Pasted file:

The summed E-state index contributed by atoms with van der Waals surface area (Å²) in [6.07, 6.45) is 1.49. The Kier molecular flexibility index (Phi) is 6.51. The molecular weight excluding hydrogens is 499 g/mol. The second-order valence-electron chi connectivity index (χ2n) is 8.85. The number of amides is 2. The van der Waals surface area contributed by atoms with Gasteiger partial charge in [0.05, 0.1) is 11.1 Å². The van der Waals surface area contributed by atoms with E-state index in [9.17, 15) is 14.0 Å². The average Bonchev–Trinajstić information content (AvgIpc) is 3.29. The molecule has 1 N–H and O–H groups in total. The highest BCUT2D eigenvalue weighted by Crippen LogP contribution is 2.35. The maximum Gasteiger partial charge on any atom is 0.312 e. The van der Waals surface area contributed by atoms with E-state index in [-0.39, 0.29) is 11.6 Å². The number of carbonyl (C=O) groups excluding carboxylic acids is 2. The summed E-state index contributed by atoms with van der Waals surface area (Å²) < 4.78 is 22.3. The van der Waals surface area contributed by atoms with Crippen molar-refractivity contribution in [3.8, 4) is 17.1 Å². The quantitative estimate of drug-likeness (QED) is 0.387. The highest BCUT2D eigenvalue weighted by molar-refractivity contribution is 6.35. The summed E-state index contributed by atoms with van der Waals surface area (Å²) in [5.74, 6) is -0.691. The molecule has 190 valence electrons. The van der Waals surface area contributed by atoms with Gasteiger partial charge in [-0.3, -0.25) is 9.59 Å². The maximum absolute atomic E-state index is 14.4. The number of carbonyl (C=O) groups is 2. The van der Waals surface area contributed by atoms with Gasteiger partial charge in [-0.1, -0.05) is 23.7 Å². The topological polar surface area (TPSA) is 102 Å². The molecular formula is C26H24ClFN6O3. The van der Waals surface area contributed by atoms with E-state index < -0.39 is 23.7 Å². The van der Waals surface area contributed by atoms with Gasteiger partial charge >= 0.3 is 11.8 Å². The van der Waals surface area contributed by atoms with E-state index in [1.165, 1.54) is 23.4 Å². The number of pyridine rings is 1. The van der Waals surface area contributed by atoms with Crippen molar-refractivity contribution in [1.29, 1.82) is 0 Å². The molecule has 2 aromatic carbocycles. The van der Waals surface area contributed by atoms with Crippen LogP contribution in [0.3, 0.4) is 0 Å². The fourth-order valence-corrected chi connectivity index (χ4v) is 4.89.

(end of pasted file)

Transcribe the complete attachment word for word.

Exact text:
The summed E-state index contributed by atoms with van der Waals surface area (Å²) in [6.07, 6.45) is 1.49. The Kier molecular flexibility index (Phi) is 6.51. The molecular weight excluding hydrogens is 499 g/mol. The second-order valence-electron chi connectivity index (χ2n) is 8.85. The number of amides is 2. The van der Waals surface area contributed by atoms with Gasteiger partial charge in [0.05, 0.1) is 11.1 Å². The van der Waals surface area contributed by atoms with E-state index in [9.17, 15) is 14.0 Å². The average Bonchev–Trinajstić information content (AvgIpc) is 3.29. The molecule has 1 N–H and O–H groups in total. The highest BCUT2D eigenvalue weighted by Crippen LogP contribution is 2.35. The maximum Gasteiger partial charge on any atom is 0.312 e. The van der Waals surface area contributed by atoms with E-state index in [-0.39, 0.29) is 11.6 Å². The number of carbonyl (C=O) groups excluding carboxylic acids is 2. The summed E-state index contributed by atoms with van der Waals surface area (Å²) < 4.78 is 22.3. The van der Waals surface area contributed by atoms with Crippen molar-refractivity contribution in [3.8, 4) is 17.1 Å². The quantitative estimate of drug-likeness (QED) is 0.387. The highest BCUT2D eigenvalue weighted by molar-refractivity contribution is 6.35. The summed E-state index contributed by atoms with van der Waals surface area (Å²) in [5.74, 6) is -0.691. The molecule has 190 valence electrons. The van der Waals surface area contributed by atoms with Gasteiger partial charge in [-0.3, -0.25) is 9.59 Å². The maximum absolute atomic E-state index is 14.4. The number of carbonyl (C=O) groups is 2. The van der Waals surface area contributed by atoms with Gasteiger partial charge in [-0.1, -0.05) is 23.7 Å². The topological polar surface area (TPSA) is 102 Å². The molecular formula is C26H24ClFN6O3. The van der Waals surface area contributed by atoms with E-state index < -0.39 is 23.7 Å². The van der Waals surface area contributed by atoms with Gasteiger partial charge >= 0.3 is 11.8 Å². The van der Waals surface area contributed by atoms with E-state index in [1.165, 1.54) is 23.4 Å². The number of pyridine rings is 1. The van der Waals surface area contributed by atoms with Crippen molar-refractivity contribution in [1.29, 1.82) is 0 Å². The molecule has 2 aromatic carbocycles. The van der Waals surface area contributed by atoms with Crippen LogP contribution in [0.3, 0.4) is 0 Å². The fourth-order valence-corrected chi connectivity index (χ4v) is 4.89.